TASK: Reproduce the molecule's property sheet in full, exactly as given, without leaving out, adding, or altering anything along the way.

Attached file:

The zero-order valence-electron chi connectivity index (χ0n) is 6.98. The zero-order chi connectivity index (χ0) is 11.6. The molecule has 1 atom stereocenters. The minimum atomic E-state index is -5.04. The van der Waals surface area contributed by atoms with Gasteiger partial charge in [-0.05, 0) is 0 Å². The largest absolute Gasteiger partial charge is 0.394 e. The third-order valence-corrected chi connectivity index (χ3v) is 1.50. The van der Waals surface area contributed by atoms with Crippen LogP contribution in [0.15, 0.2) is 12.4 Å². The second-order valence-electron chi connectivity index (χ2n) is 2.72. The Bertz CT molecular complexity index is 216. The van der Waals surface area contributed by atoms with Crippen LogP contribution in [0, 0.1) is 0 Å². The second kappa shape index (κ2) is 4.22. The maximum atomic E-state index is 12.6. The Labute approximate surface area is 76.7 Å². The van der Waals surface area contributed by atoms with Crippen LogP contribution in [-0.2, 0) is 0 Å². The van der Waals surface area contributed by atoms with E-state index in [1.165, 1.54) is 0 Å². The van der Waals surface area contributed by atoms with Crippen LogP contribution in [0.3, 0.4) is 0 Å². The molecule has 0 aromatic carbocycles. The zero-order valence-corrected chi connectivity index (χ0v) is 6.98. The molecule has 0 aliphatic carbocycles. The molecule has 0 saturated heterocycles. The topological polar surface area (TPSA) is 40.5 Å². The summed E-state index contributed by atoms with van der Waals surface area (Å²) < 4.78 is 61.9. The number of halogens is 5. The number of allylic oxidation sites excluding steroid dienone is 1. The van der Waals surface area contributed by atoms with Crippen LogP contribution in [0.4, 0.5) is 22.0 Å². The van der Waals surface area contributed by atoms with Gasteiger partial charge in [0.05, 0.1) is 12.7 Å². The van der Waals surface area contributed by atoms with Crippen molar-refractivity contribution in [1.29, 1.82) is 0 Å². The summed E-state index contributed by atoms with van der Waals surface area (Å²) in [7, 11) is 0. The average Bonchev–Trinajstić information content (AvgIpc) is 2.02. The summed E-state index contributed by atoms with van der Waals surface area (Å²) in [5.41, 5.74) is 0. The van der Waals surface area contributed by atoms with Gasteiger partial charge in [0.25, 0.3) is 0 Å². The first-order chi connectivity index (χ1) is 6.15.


The zero-order valence-electron chi connectivity index (χ0n) is 6.98. The zero-order chi connectivity index (χ0) is 11.6. The molecule has 1 atom stereocenters. The minimum atomic E-state index is -5.04. The van der Waals surface area contributed by atoms with Gasteiger partial charge in [-0.05, 0) is 0 Å². The largest absolute Gasteiger partial charge is 0.394 e. The third-order valence-corrected chi connectivity index (χ3v) is 1.50. The van der Waals surface area contributed by atoms with Crippen LogP contribution in [0.15, 0.2) is 12.4 Å². The second-order valence-electron chi connectivity index (χ2n) is 2.72. The Bertz CT molecular complexity index is 216. The van der Waals surface area contributed by atoms with Crippen LogP contribution in [0, 0.1) is 0 Å². The second kappa shape index (κ2) is 4.22. The maximum atomic E-state index is 12.6. The Labute approximate surface area is 76.7 Å². The van der Waals surface area contributed by atoms with Crippen LogP contribution in [-0.2, 0) is 0 Å². The van der Waals surface area contributed by atoms with E-state index in [1.165, 1.54) is 0 Å². The van der Waals surface area contributed by atoms with Crippen LogP contribution in [0.3, 0.4) is 0 Å². The molecule has 0 aromatic carbocycles. The zero-order valence-corrected chi connectivity index (χ0v) is 6.98. The molecule has 0 aliphatic carbocycles. The molecule has 0 saturated heterocycles. The topological polar surface area (TPSA) is 40.5 Å². The summed E-state index contributed by atoms with van der Waals surface area (Å²) < 4.78 is 61.9. The number of halogens is 5. The number of allylic oxidation sites excluding steroid dienone is 1. The van der Waals surface area contributed by atoms with Crippen LogP contribution in [0.4, 0.5) is 22.0 Å². The van der Waals surface area contributed by atoms with Gasteiger partial charge in [0.05, 0.1) is 12.7 Å². The van der Waals surface area contributed by atoms with Crippen molar-refractivity contribution in [1.29, 1.82) is 0 Å². The summed E-state index contributed by atoms with van der Waals surface area (Å²) in [7, 11) is 0. The average Bonchev–Trinajstić information content (AvgIpc) is 2.02. The summed E-state index contributed by atoms with van der Waals surface area (Å²) in [5.41, 5.74) is 0. The van der Waals surface area contributed by atoms with Gasteiger partial charge in [0.25, 0.3) is 0 Å². The first-order chi connectivity index (χ1) is 6.15.